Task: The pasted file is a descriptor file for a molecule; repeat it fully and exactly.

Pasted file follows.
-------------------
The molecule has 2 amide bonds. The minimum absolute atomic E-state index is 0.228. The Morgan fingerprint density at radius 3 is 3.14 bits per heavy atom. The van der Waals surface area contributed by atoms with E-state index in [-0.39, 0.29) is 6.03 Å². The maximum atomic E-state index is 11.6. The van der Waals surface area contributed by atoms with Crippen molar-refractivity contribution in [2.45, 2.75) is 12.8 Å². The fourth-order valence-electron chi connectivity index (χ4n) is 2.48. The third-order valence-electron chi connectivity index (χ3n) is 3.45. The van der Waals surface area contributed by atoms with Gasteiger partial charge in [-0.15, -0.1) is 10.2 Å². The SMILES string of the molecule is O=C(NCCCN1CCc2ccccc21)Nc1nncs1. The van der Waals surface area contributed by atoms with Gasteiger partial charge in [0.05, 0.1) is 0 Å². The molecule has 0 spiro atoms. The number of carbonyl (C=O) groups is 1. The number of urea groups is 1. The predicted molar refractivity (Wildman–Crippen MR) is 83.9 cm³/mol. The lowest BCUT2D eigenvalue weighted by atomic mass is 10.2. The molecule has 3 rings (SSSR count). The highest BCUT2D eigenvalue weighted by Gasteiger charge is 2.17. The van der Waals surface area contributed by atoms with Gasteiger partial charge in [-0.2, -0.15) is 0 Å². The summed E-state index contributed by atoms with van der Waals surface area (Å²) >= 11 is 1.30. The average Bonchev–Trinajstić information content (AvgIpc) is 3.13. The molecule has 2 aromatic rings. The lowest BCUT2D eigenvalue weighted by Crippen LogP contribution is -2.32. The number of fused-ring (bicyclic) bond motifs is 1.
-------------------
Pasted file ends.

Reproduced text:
The molecule has 2 amide bonds. The minimum absolute atomic E-state index is 0.228. The Morgan fingerprint density at radius 3 is 3.14 bits per heavy atom. The van der Waals surface area contributed by atoms with E-state index in [-0.39, 0.29) is 6.03 Å². The maximum atomic E-state index is 11.6. The van der Waals surface area contributed by atoms with Crippen molar-refractivity contribution in [2.45, 2.75) is 12.8 Å². The fourth-order valence-electron chi connectivity index (χ4n) is 2.48. The third-order valence-electron chi connectivity index (χ3n) is 3.45. The van der Waals surface area contributed by atoms with Gasteiger partial charge in [-0.15, -0.1) is 10.2 Å². The SMILES string of the molecule is O=C(NCCCN1CCc2ccccc21)Nc1nncs1. The van der Waals surface area contributed by atoms with Gasteiger partial charge in [0.05, 0.1) is 0 Å². The molecule has 0 spiro atoms. The number of carbonyl (C=O) groups is 1. The number of urea groups is 1. The predicted molar refractivity (Wildman–Crippen MR) is 83.9 cm³/mol. The lowest BCUT2D eigenvalue weighted by atomic mass is 10.2. The molecule has 3 rings (SSSR count). The highest BCUT2D eigenvalue weighted by Gasteiger charge is 2.17. The van der Waals surface area contributed by atoms with Gasteiger partial charge in [-0.2, -0.15) is 0 Å². The summed E-state index contributed by atoms with van der Waals surface area (Å²) >= 11 is 1.30. The average Bonchev–Trinajstić information content (AvgIpc) is 3.13. The molecule has 2 aromatic rings. The lowest BCUT2D eigenvalue weighted by Crippen LogP contribution is -2.32. The number of fused-ring (bicyclic) bond motifs is 1.